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Sunday, 5 April 2020

We Manufacture Those, By The Way

If there's one thing the movies of the late seventies through early nineties taught us - especially sci fi and horror movies - it's that we know exactly where humanity's enemies live.

No, not this one.

"But John," I hear you cry. I hear you because we're in space, and everyone can hear you scream. "But John. The bad guy in this movie is the aliens! Or the people that made the aliens! Or Ian Holm! Or humanity itself!"

A likely story.

So a little background. This is stuff that, if you like the Alien movies but you don't like Prometheus, you might have missed - but it quite cleverly frames how the entire universe came to be the way it did, and why things are done the way they are done.

This is Peter Weyland.

Yes, I am using his old-man picture, rather than the dashing flashbacks we are treated to in the TedTalk spinoff video and in the beginning of Alien Covenant.

So - we all remember the beginning of Alien, when the crew all wake up in those sleeping pods, blinking sleep out of their eyes, finding out where they are, how long they have been out. We remember Aliens, wherein Ripley's pod is discovered drifting in space, and she is all safe and secure inside.

Those sleepers exist because of Peter Weyland, because Peter Weyland had two wishes: 1) to live forever and 2) to meet the beings that made mankind. Literally, the technology was developed for him, and in part by him, to allow him to survive long enough to make this happen. This is because Peter Weyland - founder of Weyland Corporation - has a god complex, further shored up by him being obscenely wealthy.

He made his OWN life, obviously. The Weyland line of android synthetics, beginning with David. Why wouldn't a man believe he was god if he could create his very own servant underclass that was expected to be superior in skill and capability but inferior in power and importance?

And in part, Weyland's quest for those creators - that he fully believed existed - led to a colonisation program that spread mankind across the stars.

Of course we are perhaps more familiar with the merged company, Weyland-Yutani.

While the first AvP film features one of Peter Weyland's predecessors, the second (vastly inferior) AvP film features one Ms. Yutani, of Yutani Corporation - who takes possession of a piece of Predator technology. While the Alien vs Predator movies are of questionable quality, they do actually thread reasonably well into the canon of the rest of the movies (with the potential exception of Predator from 2018, which I haven't actually seen yet - perhaps I ought to change that tonight).

It can be inferred from the actions of the company during the movies that it is aware of both the Yautja (Predators) and the Xenomorphs by the time of the events of Alien. So it almost certainly knows just how dangerous interfering with beings like them can really be.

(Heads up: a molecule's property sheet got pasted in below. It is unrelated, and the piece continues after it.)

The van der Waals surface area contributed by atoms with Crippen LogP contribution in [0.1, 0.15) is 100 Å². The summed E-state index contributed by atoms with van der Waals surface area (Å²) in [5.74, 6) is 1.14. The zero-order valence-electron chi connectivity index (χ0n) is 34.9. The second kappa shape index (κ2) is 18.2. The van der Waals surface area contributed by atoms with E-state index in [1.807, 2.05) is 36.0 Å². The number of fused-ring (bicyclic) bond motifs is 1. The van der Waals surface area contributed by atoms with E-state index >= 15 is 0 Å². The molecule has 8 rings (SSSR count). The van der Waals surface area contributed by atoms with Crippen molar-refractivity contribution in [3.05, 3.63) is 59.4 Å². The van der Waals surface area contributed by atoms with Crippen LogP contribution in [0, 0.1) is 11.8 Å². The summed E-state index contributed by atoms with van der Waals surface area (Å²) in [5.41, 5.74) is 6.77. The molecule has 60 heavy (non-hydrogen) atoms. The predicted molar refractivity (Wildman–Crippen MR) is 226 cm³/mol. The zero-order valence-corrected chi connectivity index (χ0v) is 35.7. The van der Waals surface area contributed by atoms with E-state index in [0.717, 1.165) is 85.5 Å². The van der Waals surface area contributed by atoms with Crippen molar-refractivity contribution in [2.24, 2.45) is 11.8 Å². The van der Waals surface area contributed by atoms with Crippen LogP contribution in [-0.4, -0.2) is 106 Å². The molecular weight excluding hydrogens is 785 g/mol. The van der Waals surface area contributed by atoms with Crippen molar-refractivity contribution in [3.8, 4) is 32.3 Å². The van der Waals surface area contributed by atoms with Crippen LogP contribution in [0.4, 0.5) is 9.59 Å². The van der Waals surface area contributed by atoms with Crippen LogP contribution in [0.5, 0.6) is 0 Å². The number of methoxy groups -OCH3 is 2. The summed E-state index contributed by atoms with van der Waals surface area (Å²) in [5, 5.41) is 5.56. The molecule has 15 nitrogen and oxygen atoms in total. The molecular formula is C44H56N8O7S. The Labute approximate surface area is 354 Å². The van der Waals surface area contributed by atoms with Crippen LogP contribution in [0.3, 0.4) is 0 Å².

The company, of course, doesn't care.

In a world wherein you have multiple classes of people - and the Alien universe is one such universe, just look at how the shares are divided between the crew (half shares for the engineers, full shares for the people wearing uniform) - then one of the dynamics that comes about is risks taken being pushed downwards. It's why, when the stock market crashes, regular people suffer quite a lot. It's why, when a business goes under, the workers all get laid off and their pensions get raided, but the owner got to leave two weeks ago with a nice golden handshake.

If there's a catastrophic failure somewhere, it is always someone else putting in the work and taking the actual risk, so it will always be someone else that takes the fall.

So of course, Weyland-Yutani wants the creature. It wants everything it can get. Corporate culture has bred several layers of corporate individual who will do just about anything to gain a promotion or favour within the ranks, has been doing so since the mid-1980s. There's no end of individuals that will overlook the regulations, morals, laws, anything, in order to get a bigger cut of a pie - or a whole pie of their own.

There's always a Carter Burke.

Weyland-Yutani are the real bad guys. Without the immense hubris of Peter Weyland, none of this would have happened. Without a culture that we have cultivated as a society for almost forty years, shored up at every angle by individuals sympathetic to it and people defending it because it might one day profit them.

One of humanity's greatest enemies wears a suit, has an office, and talks about people dying as "collateral" and "PR".

Art imitates life.

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